Real world sflow vs netflow?
peter.phaal at gmail.com
Sun Sep 23 16:23:57 UTC 2012
On Sun, Sep 23, 2012 at 8:16 AM, Dobbins, Roland <rdobbins at arbor.net> wrote:
> On Sep 23, 2012, at 7:55 PM, Danny McPherson wrote:
>> If the *flow generation process is not performed on the router (or otherwise
>> conveyed by some metadata outside of "raw [sampled] packet headers") then
>> you lose visibility to ingress and egress ifIndex (interface) information --
>> information which is required if/when deploying controls on those systems to
>> squelch various traffic flows.
> Thanks, Danny - I guess I should've spelled it out, thanks for clarifying, heh.
> It should also be noted that generating the flows directly from the data plane of the
> router/switch or doing it offboard (as long as sufficient ingress/egress ifindex
> metadata are collected and exported, as you note) is just an implementation detail
> - it isn't inherent to s/Flow, NetFlow, IPFIX, et. al. So, claiming this as some kind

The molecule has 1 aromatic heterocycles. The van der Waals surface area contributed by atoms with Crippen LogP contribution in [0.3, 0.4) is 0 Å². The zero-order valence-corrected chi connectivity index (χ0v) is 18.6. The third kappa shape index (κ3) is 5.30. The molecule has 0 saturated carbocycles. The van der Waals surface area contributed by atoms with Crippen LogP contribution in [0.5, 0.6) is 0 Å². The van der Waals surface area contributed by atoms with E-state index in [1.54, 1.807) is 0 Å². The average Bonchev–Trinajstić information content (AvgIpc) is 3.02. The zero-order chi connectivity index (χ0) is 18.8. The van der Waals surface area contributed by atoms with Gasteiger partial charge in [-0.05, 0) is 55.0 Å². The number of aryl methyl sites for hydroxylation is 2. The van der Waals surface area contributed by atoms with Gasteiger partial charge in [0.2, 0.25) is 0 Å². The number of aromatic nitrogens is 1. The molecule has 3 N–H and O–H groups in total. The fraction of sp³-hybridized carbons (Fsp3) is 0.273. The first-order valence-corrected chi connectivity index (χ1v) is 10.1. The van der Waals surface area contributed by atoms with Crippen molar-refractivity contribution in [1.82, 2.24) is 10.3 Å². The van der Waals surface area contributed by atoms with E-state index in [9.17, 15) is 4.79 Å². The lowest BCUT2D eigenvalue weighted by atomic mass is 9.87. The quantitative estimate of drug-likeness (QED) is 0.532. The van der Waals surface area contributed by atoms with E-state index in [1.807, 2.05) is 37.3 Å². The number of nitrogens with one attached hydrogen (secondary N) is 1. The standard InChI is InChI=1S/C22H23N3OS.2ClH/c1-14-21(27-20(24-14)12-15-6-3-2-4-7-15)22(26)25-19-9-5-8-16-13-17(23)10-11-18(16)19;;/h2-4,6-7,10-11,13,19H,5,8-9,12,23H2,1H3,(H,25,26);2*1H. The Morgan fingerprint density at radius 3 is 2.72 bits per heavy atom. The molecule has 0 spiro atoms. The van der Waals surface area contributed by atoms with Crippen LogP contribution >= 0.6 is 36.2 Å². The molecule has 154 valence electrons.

> of advantage for a particular flow telemetry format is a non sequitur.
Exporting packet oriented measurements doesn't mean that you have to
loose ingress/egress interface data. In the specific example being
discussed (sFlow export), detailed forwarding information from the
router forwarding plane is exported with each sampled packet header
(full AS-path if you are using BGP). An external flow generator in
this case can produce flow records that are identical to those that
the device would produce, i.e. include ingress/egress ports.
The difference between packet oriented or flow oriented export is an
"implementation detail" if your only requirement is to obtain layer IP
flow records, but becomes significant if you want to create customized
flow records or create packet oriented metrics. Applications for
packet oriented metrics mentioned earlier in this thread included
route analytics, analysis of ECMP/LAG/TRILL forwarding, packet size
distribution vs. DSCP, DDoS mitigation.
The problem with having the router perform the flow analysis is that
once data is aggregated, it can't be disaggregated. It's like the
difference between receiving eggs or an omelette. If you like the
omelette, great! But if you wan't a different omelette or would like
to poach, boil, scramble or bake your eggs then getting the raw eggs
is a lot more versatile.
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